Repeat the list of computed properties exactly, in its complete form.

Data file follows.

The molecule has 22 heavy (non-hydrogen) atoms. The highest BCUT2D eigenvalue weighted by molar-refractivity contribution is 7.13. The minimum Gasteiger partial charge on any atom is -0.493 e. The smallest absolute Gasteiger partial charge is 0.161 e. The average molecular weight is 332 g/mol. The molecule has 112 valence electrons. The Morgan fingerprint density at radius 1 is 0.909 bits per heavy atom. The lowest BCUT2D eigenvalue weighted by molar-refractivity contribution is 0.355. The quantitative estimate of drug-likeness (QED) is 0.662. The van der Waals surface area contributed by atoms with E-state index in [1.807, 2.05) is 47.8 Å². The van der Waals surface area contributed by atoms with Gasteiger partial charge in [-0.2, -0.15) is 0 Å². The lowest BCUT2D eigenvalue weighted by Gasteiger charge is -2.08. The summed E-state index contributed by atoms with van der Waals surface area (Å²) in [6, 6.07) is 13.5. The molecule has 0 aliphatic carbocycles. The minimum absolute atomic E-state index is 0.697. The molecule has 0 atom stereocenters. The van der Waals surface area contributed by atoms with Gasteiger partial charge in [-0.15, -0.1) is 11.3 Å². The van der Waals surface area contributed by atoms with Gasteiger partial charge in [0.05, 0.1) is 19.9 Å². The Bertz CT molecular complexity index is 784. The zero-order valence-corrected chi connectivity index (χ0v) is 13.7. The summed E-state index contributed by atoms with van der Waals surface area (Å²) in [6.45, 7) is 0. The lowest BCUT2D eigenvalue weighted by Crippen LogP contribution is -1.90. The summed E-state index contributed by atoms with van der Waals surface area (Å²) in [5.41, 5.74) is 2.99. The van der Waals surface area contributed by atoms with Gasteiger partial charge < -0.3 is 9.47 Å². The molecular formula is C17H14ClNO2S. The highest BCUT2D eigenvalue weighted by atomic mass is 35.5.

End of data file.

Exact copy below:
The molecule has 22 heavy (non-hydrogen) atoms. The highest BCUT2D eigenvalue weighted by molar-refractivity contribution is 7.13. The minimum Gasteiger partial charge on any atom is -0.493 e. The smallest absolute Gasteiger partial charge is 0.161 e. The average molecular weight is 332 g/mol. The molecule has 112 valence electrons. The Morgan fingerprint density at radius 1 is 0.909 bits per heavy atom. The lowest BCUT2D eigenvalue weighted by molar-refractivity contribution is 0.355. The quantitative estimate of drug-likeness (QED) is 0.662. The van der Waals surface area contributed by atoms with E-state index in [1.807, 2.05) is 47.8 Å². The van der Waals surface area contributed by atoms with Gasteiger partial charge in [-0.2, -0.15) is 0 Å². The lowest BCUT2D eigenvalue weighted by Gasteiger charge is -2.08. The summed E-state index contributed by atoms with van der Waals surface area (Å²) in [6, 6.07) is 13.5. The molecule has 0 aliphatic carbocycles. The minimum absolute atomic E-state index is 0.697. The molecule has 0 atom stereocenters. The van der Waals surface area contributed by atoms with Gasteiger partial charge in [-0.15, -0.1) is 11.3 Å². The van der Waals surface area contributed by atoms with Gasteiger partial charge in [0.05, 0.1) is 19.9 Å². The Bertz CT molecular complexity index is 784. The zero-order valence-corrected chi connectivity index (χ0v) is 13.7. The summed E-state index contributed by atoms with van der Waals surface area (Å²) in [6.45, 7) is 0. The lowest BCUT2D eigenvalue weighted by Crippen LogP contribution is -1.90. The summed E-state index contributed by atoms with van der Waals surface area (Å²) in [5.41, 5.74) is 2.99. The van der Waals surface area contributed by atoms with Gasteiger partial charge < -0.3 is 9.47 Å². The molecular formula is C17H14ClNO2S. The highest BCUT2D eigenvalue weighted by atomic mass is 35.5.